Pleural mesothelioma isn’t an issue for Tim Crisler anymore.
Aggressive surgery that removed a lung and major parts of his diaphragm 15 years ago eliminated the cancer that hasn’t returned.
His problem is the residual pain that never subsides and the growing unavailability of the pain medication that once held it in check, allowing him to thrive as a shining, post-surgery success story.
Those days have ended.
Crisler, 61, still lives in Kennesaw, Georgia, but his Harley Davidson Wide Glide motorcycle he rode so defiantly across the country five years ago just sits in the carport collecting pollen and dust.
The roar is no more. The trips to party in Key West, Florida — and every place in between — don’t happen anymore.
Just five minutes on the bike leaves him wincing in pain.
“I have absolutely no issues with mesothelioma cancer today. That hasn’t touched me in a long time,” he told Asbestos.com. “I’m sure I’ll eventually die of something else. But it’s Johnny law that took my bike, my life, away. The feds, or the CDC, whoever, is pressuring the doctors from providing the pain meds that allowed me to live somewhat normally.”
In an effort to lower prescription drug abuse and stop unscrupulous providers, recent government regulations have reduced access to powerful narcotics.
But these stricter regulations leave Crisler and many other cancer patients with nowhere to turn.
Doctors everywhere are facing increased scrutiny over the amount and types of pain medications they prescribe, which is hurting those who need it the most.
“My doctor said it’s like throwing the baby out with the bath water. If this continues, dark days are coming for people with chronic pain. You’re going to see more and more mesothelioma patients, dying cancer patients, not getting the pain relief they need,” Crisler said. “This is becoming a huge problem that people don’t want to talk about.”
Crisler said he was managing reasonably well for years with the drug fentanyl, a powerful synthetic opioid which is a safe, surgical anesthetic when carefully monitored.
Unfortunately, fentanyl became a popular recreational drug often mixed with heroin that caused too many overdose deaths, leading to much tighter restrictions of its use.
“I understand where they are coming from. I’ve seen serious drug abuse. It’s hell to go through. It’s not right for kids to get addicted to it,” he said. “But the regulations have just gone overboard today. Everyone is different. Everyone has different pain levels. Fifteen years and I never had a serious problem with it, except it cost too much.”
Crisler has become an exception in more ways than one. Rarely does anyone diagnosed with pleural mesothelioma live more than five years, even with the best multidisciplinary treatment regimen.
He remains a living testament to the effectiveness of the extrapleural pneumonectomy (EPP) — the most aggressive surgery a mesothelioma patient can undergo. In a 12-hour procedure at Brigham and Women’s Hospital in Boston, surgeons removed one lung, the lining around his heart and lungs, and parts of his diaphragm.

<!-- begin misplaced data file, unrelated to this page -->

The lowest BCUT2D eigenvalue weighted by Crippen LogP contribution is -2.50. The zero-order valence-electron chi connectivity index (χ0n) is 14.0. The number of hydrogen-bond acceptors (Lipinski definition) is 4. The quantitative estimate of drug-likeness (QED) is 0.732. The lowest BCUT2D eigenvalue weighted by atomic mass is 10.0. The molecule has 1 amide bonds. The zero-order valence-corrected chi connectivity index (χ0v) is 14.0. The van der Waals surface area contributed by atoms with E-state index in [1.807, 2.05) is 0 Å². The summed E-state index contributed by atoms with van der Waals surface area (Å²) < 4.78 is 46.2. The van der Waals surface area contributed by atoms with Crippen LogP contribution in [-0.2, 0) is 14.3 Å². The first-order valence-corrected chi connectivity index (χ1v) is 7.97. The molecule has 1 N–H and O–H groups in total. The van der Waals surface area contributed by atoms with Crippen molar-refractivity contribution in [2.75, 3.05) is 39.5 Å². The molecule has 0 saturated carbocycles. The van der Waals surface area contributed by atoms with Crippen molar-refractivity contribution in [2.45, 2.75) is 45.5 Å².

“They gutted me like a catfish,” he said. “The cancer never returned, but my pain today is a byproduct of that surgery.”
Crisler also credits the power of prayer and a God-given miracle. On the eve of his surgery, family and friends held a prayer vigil in his backyard that was attended by more than 60 people.
“God healed me. I’m sure of that,” he said. “I think my faith has had a lot to do with this. When I think back over my life, this wasn’t the first miracle for me.”
Crisler, still a free-spirited rebel, is no stranger to living life on the edge. He has had more than one serious car wreck. He was once nearly shot in the face from point-blank range after an argument turned violent.
He admittedly drank and smoked too much in his younger days.
Crisler was chased by police as a youngster on his first bike after defiantly tearing through a nearby school yard.
“I know the difference between right and wrong, but I’ve always been one to flirt with the law,” he said. “God is keeping me around for some reason. But it’s not because I lived this great, honorable life. I’ve raised some hell in my day.”
Since his EPP in 2002, Crisler has had his share of complications.
He lived through emergency open-heart surgery a decade ago related to complications from his EPP surgery. He also has been through serious pulmonary issues with his remaining lung.
Yet he has survived and thrived, living longer than anyone thought possible, long enough to spend all his asbestos liability settlement money.
He used some of it to send his three children through college. He also used some of it to live large, traveling extensively and doing things he can’t anymore because of the pain.
“I went from never looking at the price on a menu to never eating out now because I can’t afford it,” he said. “The narcotics cost a fortune.”
Crisler loves doting on his three grandchildren. He lives now with his 84-year-old mother in the home where he grew up.
They take care of each other.
“My pain now really limits what I can do,” he said. “I hate not being able to ride anymore. That kills me. I don’t do much. The fentanyl used to let me do things. I can’t do those things anymore.”